Fox News Chief White House Correspondent John Roberts on ‘Popping Brews’ With Al Gore and Taking ‘Nothing for Granted’ Covering Elections

By A.J. Katz 

For the penultimate edition of the 2020 TVNewser Notebook, we spoke with Fox News chief White House correspondent John Roberts—one of the most experienced TV newsers on the White House beat today—about his past presidential election coverage memories.

We also talked about how he is covering the current election—and doing so from what seems to be a Covid-19 hot spot: tens of members of the administration have contracted the coronavirus, including White House press secretary Kayleigh McEnany. Up until her diagnosis, Roberts had been sitting just feet from her each day.

Is Roberts worried about going to work?


“I don’t worry in the least,” Roberts told TVNewser on Wednesday. “I take a lot of precautions to avoid becoming infected. The rest is up to fate.”

Roberts also provided us with an interesting anecdote from his coverage of Al Gore‘s 2000 presidential campaign, talked about how social media influences his coverage and (as is the case with all TVNewser Notebook subjects) shared his go-to meal when he’s on the campaign trail.

TVNewser: Provide us with an interesting anecdote from the first presidential election you ever covered. 
Roberts: I was covering Al Gore’s campaign in 2000. The final night of the Democratic convention we flew overnight to Prairie du Chien, Wis., and boarded a riverboat on the Mississippi. We spent the next three days floating down Big Muddy, hitting campaign stops in Iowa and Illinois. The last night of the trip was his then-wife Tipper Gore’s birthday. Al and Tipper were on the upper deck of the riverboat having a private dinner. We were relegated to the enclosed deck below, which was hot and stuffy because it was the height of summer in the Midwest.

As we grumbled about the goings-on upstairs, a Gore aide came down and invited us to come up and celebrate Tipper’s birthday. Al was already a couple of beers into the night, and cracked a few more cold ones with the press corps. Getting what most certainly must have been a half-decent buzz on, Gore started asking if we wanted him to call home and say hi. We all lined up as the vice president took our cellphones and called our incredulous children and spouses. Later that night (and a couple of more beers into it), we pulled into Le Claire, Iowa. It was midnight and we were three hours late. But there was a big and enthusiastic crowd waiting. I don’t know if it was the beer, or the fun he had on the journey, but Gore was better than I had ever seen him. The notoriously stiff and droning candidate was loose and having a great time. I thought to myself that night that if he kept popping brews before campaign events, he might just run away with the whole thing.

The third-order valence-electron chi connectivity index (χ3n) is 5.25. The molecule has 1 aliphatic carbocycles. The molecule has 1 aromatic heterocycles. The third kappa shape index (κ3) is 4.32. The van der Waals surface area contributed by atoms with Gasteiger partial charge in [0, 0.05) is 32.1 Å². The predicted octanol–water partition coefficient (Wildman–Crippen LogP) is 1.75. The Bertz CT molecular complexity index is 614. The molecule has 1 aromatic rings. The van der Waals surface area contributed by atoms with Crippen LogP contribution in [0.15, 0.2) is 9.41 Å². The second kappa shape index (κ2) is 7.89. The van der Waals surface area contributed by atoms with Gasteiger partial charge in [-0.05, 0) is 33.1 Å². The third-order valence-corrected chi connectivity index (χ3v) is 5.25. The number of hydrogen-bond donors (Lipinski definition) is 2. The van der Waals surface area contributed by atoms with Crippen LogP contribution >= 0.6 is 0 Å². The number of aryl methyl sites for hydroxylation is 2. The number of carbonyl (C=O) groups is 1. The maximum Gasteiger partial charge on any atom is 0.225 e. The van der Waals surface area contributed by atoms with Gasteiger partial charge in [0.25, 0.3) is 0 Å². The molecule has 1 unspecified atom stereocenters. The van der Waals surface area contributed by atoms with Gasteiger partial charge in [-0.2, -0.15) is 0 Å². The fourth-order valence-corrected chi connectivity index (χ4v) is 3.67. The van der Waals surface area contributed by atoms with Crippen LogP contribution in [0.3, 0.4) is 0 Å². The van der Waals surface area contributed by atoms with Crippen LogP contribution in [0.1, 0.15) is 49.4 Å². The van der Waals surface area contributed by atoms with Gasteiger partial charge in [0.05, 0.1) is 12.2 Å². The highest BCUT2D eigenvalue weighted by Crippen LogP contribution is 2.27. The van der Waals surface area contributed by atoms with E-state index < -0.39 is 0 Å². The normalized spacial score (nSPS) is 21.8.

Is there anything you have learned from your previous election coverage that you’re taking into account in your overall coverage of this one?
Well, I certainly learned something in 2016, and that was never to apply the models of past elections to anything in which Donald Trump is involved. [I’m talking to you on] Oct. 7, the fourth anniversary of the Access Hollywood tape coming out. The day almost every pundit in the land declared Trump to be “toast.” So, I take nothing for granted. There is no past to inform the future.

How has social media transformed how you cover presidential elections?  
It has gobbled up every spare moment I used to use to take a brain break. In some ways, it helps me do my job. The campaigns use it as a way of getting information out, so we rarely miss anything. My colleagues on the trail are always pumping out information (as am I), so we’re all pretty well informed. In some ways, it’s incredibly annoying. I have learned that the dark area under bridges are not the only places where trolls reside.

Who is one political reporter whose work you truly admire?  
[Fox News political analyst] Brit Hume. I have always appreciated his perspective and depth of knowledge. He was a White House correspondent’s White House correspondent—not afraid to ask the tough questions, and to do it in a sharp but respectful way.

My favorite Brit Hume question was to Bill Clinton when Clinton introduced Ruth Bader Ginsburg as his Scotus nominee. Brit asked if the road to Ginsburg’s nomination “may have created an impression, perhaps unfair, of a certain zigzag quality in the decision-making process here. I wonder, sir, if you could kind of walk us through it and perhaps disabuse us of any notion we might have along those lines. Thank you.” It was an elegantly worded question, delivered with not a hint of animus or disrespect. And it drove Clinton nuts.

What’s the best meal/restaurant you have been to during election coverage over the years? 
The 801 Chophouse in Des Moines, Iowa—the 1996 caucuses. Rib-eye steak with garlic mashed potatoes. I can still taste it.